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The Recovery Expert
with Sharie Stines, Psy.D.

Statements That May be Helpful for “Normal” Couples, But are Destructive in Abusive/Narcissistic Relationships

It’s important to give him/her the benefit of the doubt

Abusers love it when you give them the benefit of the doubt. In fact, they bank on it. The more you overlook their mean behaviors, the better positioned they are to manipulate you and exploit your good nature in the future.

It takes two to tango

This message suggests that the reason you’re having problems is because both of you are equally responsible. Loved ones and bystanders buy in to this belief as well, suggesting that the two of you are just a ‘bad fit’ bringing the worst out of each other. The truth is narcissists bring out the worst in anyone they get emotionally entangled with.

Quit bringing up the past; move on

In a narcissist’s world, the past was five minutes ago when he/she called you an idiot. When in an abusive relationship, it is important to identify patterns, rather than isolated events. Everyone has problems, “melt downs,” and irrational behaviors which may be injurious to those closest to them; but in abusive relationships, the infractions are patterns, not anomalies, as in the case of healthy relationships.

Forgive and forget

As mentioned above, abusers exploit conscientious people’s good qualities, such as the ability to forgive.  I’m not saying don’t forgive, but as you do the forgiving don’t expect the other party to be (a) repentant; (b) remorseful; (c) willing to change.  Rather, expect the opposite: (1) continual hurtful behavior; (2) lack of insight; (3) no empathy for the harm caused.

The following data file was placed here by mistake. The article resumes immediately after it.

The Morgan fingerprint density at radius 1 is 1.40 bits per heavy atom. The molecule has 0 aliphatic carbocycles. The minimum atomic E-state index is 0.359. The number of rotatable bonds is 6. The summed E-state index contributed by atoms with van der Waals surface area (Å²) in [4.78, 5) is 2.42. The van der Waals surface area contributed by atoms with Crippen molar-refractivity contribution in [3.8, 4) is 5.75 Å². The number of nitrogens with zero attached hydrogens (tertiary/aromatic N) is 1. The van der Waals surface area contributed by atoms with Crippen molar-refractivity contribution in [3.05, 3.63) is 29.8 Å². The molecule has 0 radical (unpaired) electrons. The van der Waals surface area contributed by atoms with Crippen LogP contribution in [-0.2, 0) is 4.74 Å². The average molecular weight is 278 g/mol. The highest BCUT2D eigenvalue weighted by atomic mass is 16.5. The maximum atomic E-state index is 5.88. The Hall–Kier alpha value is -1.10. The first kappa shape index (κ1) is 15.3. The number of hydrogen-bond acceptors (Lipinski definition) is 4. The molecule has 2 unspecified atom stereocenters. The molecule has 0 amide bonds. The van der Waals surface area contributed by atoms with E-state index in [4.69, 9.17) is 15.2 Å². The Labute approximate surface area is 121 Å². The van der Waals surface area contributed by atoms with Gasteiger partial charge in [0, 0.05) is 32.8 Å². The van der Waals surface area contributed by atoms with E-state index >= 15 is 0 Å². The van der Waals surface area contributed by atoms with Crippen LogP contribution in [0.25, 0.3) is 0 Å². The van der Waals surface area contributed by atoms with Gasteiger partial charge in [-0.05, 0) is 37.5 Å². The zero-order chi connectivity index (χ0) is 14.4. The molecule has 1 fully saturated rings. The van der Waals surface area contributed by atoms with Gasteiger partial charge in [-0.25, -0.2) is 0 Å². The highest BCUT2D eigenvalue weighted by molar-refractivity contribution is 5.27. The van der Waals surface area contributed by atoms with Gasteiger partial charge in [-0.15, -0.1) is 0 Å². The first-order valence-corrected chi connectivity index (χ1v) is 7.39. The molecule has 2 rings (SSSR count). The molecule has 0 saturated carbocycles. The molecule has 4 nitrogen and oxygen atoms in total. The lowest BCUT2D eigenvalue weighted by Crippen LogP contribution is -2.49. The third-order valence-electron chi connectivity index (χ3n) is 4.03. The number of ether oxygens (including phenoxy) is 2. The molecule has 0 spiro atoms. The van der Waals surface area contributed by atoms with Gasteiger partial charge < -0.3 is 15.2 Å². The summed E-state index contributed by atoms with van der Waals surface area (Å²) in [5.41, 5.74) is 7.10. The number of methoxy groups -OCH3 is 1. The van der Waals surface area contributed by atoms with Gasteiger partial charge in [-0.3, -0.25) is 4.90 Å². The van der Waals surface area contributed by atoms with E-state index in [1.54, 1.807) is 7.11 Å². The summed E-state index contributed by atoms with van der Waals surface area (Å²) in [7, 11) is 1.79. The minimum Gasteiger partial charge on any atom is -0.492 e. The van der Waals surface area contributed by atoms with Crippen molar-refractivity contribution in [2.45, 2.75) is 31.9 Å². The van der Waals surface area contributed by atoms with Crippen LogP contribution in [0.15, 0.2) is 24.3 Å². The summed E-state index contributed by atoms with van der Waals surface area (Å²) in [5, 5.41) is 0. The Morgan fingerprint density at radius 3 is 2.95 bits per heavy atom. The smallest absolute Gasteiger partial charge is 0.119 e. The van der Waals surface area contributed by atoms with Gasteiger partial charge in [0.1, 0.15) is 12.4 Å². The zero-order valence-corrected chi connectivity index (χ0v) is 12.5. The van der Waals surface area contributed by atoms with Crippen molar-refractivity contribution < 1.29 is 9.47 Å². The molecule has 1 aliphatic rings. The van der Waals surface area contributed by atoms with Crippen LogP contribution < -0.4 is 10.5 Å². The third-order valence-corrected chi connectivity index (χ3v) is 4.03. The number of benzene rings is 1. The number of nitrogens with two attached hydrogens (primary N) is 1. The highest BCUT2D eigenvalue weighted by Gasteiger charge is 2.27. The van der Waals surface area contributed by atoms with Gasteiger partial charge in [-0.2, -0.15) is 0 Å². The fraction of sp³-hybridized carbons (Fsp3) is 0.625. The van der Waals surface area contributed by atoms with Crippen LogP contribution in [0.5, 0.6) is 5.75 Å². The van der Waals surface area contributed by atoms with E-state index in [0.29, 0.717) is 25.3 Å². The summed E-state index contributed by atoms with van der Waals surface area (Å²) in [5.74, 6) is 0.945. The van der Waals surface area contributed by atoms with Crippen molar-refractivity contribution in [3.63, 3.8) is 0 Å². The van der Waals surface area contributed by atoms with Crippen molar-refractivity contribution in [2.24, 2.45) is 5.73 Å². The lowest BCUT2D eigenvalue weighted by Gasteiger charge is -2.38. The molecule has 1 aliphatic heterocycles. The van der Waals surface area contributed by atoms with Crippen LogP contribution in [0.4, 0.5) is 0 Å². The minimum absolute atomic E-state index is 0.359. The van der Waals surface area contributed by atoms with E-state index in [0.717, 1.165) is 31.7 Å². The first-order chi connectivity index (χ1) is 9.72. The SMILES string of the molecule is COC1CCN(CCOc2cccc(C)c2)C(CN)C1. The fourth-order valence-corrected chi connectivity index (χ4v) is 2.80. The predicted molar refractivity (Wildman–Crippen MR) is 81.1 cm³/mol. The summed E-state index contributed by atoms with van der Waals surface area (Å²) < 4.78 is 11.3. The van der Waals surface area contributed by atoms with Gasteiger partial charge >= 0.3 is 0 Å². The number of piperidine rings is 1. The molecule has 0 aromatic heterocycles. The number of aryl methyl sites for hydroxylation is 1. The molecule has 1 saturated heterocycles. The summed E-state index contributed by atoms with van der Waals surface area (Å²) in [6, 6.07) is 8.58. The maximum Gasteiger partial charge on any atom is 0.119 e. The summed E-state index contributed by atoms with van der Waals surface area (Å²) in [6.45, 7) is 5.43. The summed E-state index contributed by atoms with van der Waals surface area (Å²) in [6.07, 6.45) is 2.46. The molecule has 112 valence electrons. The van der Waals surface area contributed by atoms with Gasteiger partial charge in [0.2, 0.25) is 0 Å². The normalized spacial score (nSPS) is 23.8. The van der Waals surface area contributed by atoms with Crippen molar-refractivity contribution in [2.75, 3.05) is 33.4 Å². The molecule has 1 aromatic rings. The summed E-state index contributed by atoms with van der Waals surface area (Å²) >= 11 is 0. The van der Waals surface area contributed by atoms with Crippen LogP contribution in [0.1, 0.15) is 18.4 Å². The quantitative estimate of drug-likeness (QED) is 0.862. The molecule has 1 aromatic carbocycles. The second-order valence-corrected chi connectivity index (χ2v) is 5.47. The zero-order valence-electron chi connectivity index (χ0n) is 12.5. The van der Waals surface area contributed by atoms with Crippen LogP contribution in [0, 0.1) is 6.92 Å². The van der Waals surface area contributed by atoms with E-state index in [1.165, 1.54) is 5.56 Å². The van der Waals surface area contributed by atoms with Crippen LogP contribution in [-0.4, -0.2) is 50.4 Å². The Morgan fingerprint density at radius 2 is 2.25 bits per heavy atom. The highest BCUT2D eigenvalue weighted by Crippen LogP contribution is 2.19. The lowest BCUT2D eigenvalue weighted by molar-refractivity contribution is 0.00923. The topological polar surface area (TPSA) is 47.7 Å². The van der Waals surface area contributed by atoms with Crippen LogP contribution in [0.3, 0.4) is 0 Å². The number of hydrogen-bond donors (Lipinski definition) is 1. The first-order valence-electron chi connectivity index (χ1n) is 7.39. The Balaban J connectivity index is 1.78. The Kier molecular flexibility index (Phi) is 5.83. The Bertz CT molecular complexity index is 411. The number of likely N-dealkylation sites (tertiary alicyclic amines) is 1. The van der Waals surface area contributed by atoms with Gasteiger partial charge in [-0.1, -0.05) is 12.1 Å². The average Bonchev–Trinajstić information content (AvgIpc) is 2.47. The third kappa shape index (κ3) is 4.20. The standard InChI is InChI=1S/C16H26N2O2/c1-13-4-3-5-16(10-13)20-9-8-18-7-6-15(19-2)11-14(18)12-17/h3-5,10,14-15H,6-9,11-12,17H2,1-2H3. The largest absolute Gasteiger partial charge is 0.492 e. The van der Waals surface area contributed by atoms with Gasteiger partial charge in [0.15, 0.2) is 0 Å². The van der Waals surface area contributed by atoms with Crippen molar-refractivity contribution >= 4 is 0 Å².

Don’t feel bad for having a memory and not forgetting the bad things that happened. In fact, remembering is probably a healthy trait for someone in an abusive relationship, because so often, victims of abuse experience “abuse amnesia.”

Pay attention to the words he/she is saying; don’t read in to it

Abusers love it when you just listen to their words, ignoring their implications and non-verbal messages, because this causes you to doubt your intuition and ultimately yourself. This way, abusers can gaslight you all day long while you take everything at face value, ignoring their covert agenda.

Wives, submit to your husbands

If your husband is the abuser and you are of the Judeo-Christian faith, then you have probably heard that the Bible instructs you to submit to your husband. In an abusive situation the husband will use that statement to the best of his abusive nature’s advantage. Your husband will adhere only to this one piece of scripture, ignoring all others (such as, “submit one to another,” and “treat your wife in an understanding way,” and so on.

Learn to communicate better; or, “You can catch more flies with honey”

In other words, many counselors believe the problem in the relationship is a communication problem. While this may be true, the solution does not reside in the couple, but rather in the perpetrator. This advice implies that the partner of an abuser must learn to communicate in a manner that prevents him or herself from being abused, because, after all, the abuser was only reacting to your poor initial statements.

You may think, “I was a little rough,” or, “Maybe I should have waited until later to bring this up.” Believing this falsehood causes victims to continue to feel responsible for the healthiness of the relationship, completely removing responsibility from the abuser.